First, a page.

The Obama administration wisely has avoided Iranian attempts to tie Syria and Iranian nukes together in the diplomatic talks over Tehran's nuclear program. This ploy should always be rejected; it is an Iranian attempt to undercut American negotiating leverage by expanding the scope of the nuclear talks so that, for example, Tehran can offer to support the end of Assad's rule in exchange for international acceptance of an Iranian nuclear weapons capability.
That leverage is based on a strategy of coercive diplomacy, which in turn requires economic and military coercion. If the Obama administration wants to persuade the Supreme Leader to meet Iran's international nuclear obligations, it needs to massively intensify the sanctions on Tehran to wipe out the Islamic Republic's foreign exchange reserves, which would bring the regime to the brink of economic collapse; right now is exactly the wrong time to be offering meaningful sanctions relief.
The U.S. can't assume that increased concessions will strengthen Rouhani's “moderate” position in the Iranian political structure. Instead, the onus should be on Rouhani to demonstrate his influence and moderation.
Sanctions are also likely not enough: Since Tehran doesn't appear to fear the possibility of American military force, President Obama can strengthen hiswarning that he does not bluff through intermediate military steps.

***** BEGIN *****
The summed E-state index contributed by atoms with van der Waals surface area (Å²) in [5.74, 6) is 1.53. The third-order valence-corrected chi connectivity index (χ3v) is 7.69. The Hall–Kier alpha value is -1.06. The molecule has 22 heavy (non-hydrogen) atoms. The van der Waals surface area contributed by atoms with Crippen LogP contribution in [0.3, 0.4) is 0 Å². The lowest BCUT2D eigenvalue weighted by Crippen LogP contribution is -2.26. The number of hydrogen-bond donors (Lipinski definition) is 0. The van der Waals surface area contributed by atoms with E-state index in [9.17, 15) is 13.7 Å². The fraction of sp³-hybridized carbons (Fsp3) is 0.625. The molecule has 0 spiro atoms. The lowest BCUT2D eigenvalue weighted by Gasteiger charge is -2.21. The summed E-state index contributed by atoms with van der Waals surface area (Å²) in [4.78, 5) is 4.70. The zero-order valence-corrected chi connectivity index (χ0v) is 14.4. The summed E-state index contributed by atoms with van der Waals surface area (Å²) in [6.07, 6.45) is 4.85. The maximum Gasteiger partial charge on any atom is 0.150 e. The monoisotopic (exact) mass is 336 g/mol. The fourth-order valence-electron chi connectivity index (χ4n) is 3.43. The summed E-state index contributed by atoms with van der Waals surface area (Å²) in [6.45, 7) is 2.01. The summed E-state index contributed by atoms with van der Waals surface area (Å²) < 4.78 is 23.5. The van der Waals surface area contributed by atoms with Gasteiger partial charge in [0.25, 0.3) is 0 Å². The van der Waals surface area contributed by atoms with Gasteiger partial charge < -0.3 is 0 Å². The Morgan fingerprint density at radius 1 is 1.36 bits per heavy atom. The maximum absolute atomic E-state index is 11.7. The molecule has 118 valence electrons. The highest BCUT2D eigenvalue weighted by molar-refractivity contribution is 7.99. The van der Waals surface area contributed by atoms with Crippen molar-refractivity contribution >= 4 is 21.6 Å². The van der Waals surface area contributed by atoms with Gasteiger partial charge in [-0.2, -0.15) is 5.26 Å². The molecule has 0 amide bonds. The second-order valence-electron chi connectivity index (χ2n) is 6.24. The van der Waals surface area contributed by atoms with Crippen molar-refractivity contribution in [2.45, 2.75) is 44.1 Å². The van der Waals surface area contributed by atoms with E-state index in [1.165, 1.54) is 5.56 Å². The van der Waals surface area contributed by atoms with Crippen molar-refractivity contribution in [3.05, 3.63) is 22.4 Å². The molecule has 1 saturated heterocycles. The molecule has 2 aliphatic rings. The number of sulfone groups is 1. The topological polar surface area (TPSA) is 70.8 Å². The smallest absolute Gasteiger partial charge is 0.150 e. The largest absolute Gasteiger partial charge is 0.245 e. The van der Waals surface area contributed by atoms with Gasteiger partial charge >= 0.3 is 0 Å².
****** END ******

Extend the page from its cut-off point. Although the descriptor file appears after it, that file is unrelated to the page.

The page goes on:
The presence of IRGC units, Hezbollah and Iranian-backed militias in Syria presents a target of opportunity: Surgical U.S. strikes directly or through carefully-vetted U.S. proxies against Iranian-backed assets in Syria, or against the Assad regime itself, can enhance Washington's leverage on both the Syrian and nuclear tracks.
With the Assad regime looking less likely to hold onto all of Syria, a strategic defeat now for the U.S. would be the creation of an Iranian-backed ” Alawistan” enclave in Western Syria, stretching from the Alawite heartland to Damascus via Homs, and adjoined to Hezbollah in Lebanon. This would be a regional platform from which Iran and its proxies could strengthen their dominance over the Levant.
The strategic designs of the Iranian regime and its new president are much more difficult to obfuscate on the killing fields of Syria than in the highly technical and arcane language of nuclear physics. The only way to thwart Tehran's regional and nuclear ambitions is to treat the Iranian regime as it is, not as we wish it to be.
Mark Dubowitz is executive director of the Foundation for Defense of Democracies, where he leads the organization’s Iran projects. Tony Badran is a research fellow at FDD, where he focuses on Syria, Lebanon, and Hezbollah.